Diocese marks 30 years of growth and faith

Youths from the five deaneries of the diocese led the procession to begin Mass celebrating the Pensacola-Tallahassee diocese’s 30th anniversary.
Peggy DeKeyser 


The Diocese of Pensacola-Tallahassee is both one of the oldest parts of the church in North America and one of the youngest. Thirty years ago, on Nov. 6, 1975, Pope Paul VI established the diocese, naming Bishop Rene H. Gracida its first bishop. Bishop Gracida was serving as an auxiliary bishop in Miami prior to his appointment to this see.

The history of the diocese stretches back, though, to the first Mass offered in August of 1559 by Dominican friars traveling with the Don Tristan de Luna expedition that landed on Santa Rosa Island. Even earlier, the first Mass was offered by Spanish missionaries near Tallahassee in 1539. The settlement at Pensacola was beset with hurricanes, and in 1561 de Luna was relieved of his command and he returned to Mexico. The settlement at Mission San Luis thrived until 1704, when the Apalachee Indians burned in to save it from falling into the hands of the advancing British and Creek Indian forces.

Along the way the territory that comprises the diocese has been part of the Diocese of Santiago de Cuba, the Diocese of San Critobal de Havana (twice), the Diocese of Louisiana and the Floridas (twice), the Diocese of Mobile, the Diocese of Savannah (all territories east of the Apalachicola River — the western counties remained in the Diocese of Mobile), the Diocese of St. Augustine (eastern eight counties first, later all 18), and, beginning in 1968, the Province of Miami, at which time the western 10 counties of the diocese were transferred from the Diocese of Mobile to the Diocese of St. Augustine.

While the diocese is the largest in territory in the state of Florida at 14,044 square miles covering 18 counties, it has the smallest population of Catholics, with approximately 70,000 registered parishioners in the 59 parishes and missions.

To mark the 30th anniversary, Bishop John H. Ricard, SSJ, who was installed as the ordinary in 1997, celebrated Mass at the Cathedral of the Sacred Heart on the anniversary date, Nov. 6. In addition to the Cathedral choir, the St. Eugene gospel choir from Tallahassee also sang. Msgr. Michael Reed, rector of the Cathedral, concelebrated the Mass, assisted by Deacons Jean White, John Durkin, Bradley Seabrook and Paul Graaff. Youths from the five deaneries led the entrance procession, carrying banners representing each deanery.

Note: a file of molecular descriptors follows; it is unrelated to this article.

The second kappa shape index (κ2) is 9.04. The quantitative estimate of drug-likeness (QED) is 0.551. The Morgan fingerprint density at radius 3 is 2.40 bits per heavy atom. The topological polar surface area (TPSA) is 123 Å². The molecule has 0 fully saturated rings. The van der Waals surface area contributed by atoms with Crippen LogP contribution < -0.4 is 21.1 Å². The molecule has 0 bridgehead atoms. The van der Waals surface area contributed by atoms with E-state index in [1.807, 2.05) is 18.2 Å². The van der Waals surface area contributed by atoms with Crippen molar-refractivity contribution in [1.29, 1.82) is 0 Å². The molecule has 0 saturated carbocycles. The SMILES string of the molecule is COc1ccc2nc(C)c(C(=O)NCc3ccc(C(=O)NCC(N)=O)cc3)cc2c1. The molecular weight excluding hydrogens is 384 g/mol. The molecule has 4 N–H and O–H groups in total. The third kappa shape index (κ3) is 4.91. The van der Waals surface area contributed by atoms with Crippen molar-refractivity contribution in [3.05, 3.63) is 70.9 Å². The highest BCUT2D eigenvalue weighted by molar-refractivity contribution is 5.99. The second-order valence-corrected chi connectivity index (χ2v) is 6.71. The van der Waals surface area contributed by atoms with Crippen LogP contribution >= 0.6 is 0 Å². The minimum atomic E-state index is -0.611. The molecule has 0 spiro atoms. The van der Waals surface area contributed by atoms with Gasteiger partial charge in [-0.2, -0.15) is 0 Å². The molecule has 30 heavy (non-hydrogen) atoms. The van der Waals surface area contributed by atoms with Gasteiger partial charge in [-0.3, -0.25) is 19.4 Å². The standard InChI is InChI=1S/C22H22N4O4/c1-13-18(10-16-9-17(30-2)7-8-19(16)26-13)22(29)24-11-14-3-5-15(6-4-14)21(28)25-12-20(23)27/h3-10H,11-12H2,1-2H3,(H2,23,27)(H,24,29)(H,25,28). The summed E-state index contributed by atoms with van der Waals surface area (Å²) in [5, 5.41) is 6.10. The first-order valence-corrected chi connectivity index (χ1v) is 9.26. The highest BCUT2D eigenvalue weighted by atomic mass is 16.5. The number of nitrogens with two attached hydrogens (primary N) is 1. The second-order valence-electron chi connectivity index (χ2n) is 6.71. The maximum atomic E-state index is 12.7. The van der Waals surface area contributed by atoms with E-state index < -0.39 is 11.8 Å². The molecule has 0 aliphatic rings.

Alluding to the parallels between 1559-61 and recent hurricane seasons, Bishop Ricard said in his opening remarks, “When Spanish explorers came here in 1559, they symbolically planted a cross in the sand. A few years ago, the Knights of Columbus erected a permanent cross on the same location, one of the few dunes not taken out by (hurricanes) Ivan or Dennis, which could lead to the conclusion that we need more crosses. Of course, a few months after the de Luna expedition arrived, hurricanes came and wiped them out. Some things never change.”

Bishop Ricard said that the establishment of the diocese was a sign of recognition by the Holy See that the diocese had reached a level of maturity to be able to stand on its own. He called the faithful today the heirs of those who came to Pensacola and Tallahassee so many years ago to establish the faith in this New World.

Referring to the gospel, the bishop said, “There is a lesson for us in the story of the wise and foolish bridesmaids. We must remain at attention, not taking anything for granted, not taking our faith for granted. It is a warning not to be careless or indifferent about this great treasure that has been entrusted to us. For if we are careless, we will certainly lose it in the end.”

Further challenging the assembly, Bishop Ricard continued: “Faith is not simply a system of belief. It is more than assenting to a set of principles. Our faith is dynamic; it is active. Our faith is alive, and must be allowed to grow and expand throughout our entire lives. We must nurture it throughout our lives.”

Following the Mass, all were invited to take part is a luncheon in the parish hall. As people ate, a PowerPoint presentation of the history of the diocese, created by Father Joe Fowler, parochial vicar of Cathedral parish, was displayed.